Thursday, January 14, 2010

My Favorite Reads: The Birth House

Alyce from At Home With Books writes the meme My Favorite Reads that features a review of a book read pre-blog. Since my blog is so new, I decided to join this one.

 My pick for this week is:

The Birth House: A Novel (P.S.)
The Birth House by Ami Mckay
"An arresting portrait of the struggles that women faced for control of their own bodies, The Birth House is the story of Dora Rare—the first daughter in five generations of Rares.

As apprentice to the outspoken Acadian midwife Miss Babineau, Dora learns to assist the women of an isolated Nova Scotian village through infertility, difficult labors, breech births, unwanted pregnancies, and unfulfilling sex lives. During the turbulent World War I era, uncertainty and upheaval accompany the arrival of a brash new medical doctor and his promises of progress and fast, painless childbirth. In a clash between tradition and science, Dora finds herself fighting to protect the rights of women as well as the wisdom that has been put into her care."

I discovered this book not long after I gave birth to my first daughter, whom I had tried (and failed) to have "all-natural." By that time I was very well read on the topic of midwives and natural births, so this fictional book fit right in with my interests. I also found it interesting that the author was inspired to write this book after buying a house in Nova Scotia that had a history as a birth house. While reading the book, I felt a kinship with the pregnant women in the story and became quite angry at the "doctor" that came into town promoting his new science, which was really a sad excuse to take money from the town's inhabitants and hide his own inexperience and lack of knowledge on the subject of childbirth. The doctor even tries to bribe Dora to stop practicing midwifery even as he allows a woman to die in childbirth. The method the doctor employs in the book is the same method by which my grandmother gave birth, and reading the fictional accounts of this method caused me to feel sorry for my grandmother that she did not have the same joyful experience that I did with my first daughter, even after hours and hours of labor. In addition, the pages of the book also hold reproduced historical news clippings, advertisements, and letters that add an authenticity to the book with a scrapbook-style feel. Overall, the book is highly-emotional, and I shed more than a few tears over this wonderful piece of literature.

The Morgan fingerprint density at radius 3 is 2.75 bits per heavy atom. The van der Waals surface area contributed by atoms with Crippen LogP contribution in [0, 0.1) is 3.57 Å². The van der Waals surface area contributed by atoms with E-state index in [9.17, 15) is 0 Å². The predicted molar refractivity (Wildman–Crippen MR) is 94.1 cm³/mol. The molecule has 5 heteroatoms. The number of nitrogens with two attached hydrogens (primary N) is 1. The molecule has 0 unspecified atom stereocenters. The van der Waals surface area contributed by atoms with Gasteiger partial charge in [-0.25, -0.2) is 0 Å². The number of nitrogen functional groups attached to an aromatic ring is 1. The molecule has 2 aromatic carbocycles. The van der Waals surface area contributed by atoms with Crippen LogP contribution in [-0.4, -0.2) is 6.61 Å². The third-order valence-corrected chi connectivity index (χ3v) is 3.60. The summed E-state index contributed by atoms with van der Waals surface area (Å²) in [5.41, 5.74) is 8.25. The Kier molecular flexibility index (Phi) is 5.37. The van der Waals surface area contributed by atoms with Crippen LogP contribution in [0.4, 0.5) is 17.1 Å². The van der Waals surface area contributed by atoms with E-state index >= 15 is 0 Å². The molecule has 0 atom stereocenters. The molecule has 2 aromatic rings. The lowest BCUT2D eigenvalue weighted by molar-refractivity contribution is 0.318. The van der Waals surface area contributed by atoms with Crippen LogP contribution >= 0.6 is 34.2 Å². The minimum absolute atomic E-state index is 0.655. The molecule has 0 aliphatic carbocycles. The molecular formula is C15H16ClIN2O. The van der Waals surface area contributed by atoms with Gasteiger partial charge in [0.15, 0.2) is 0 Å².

Alyce said...

I'm sure I would be quite incensed over the injustices caused by the doctor. I didn't have "natural" childbirth with my two boys, but I admire those who can. I am fascinated by birthing stories though, so I really think this is a book that I would like. Thanks for joining in this week!

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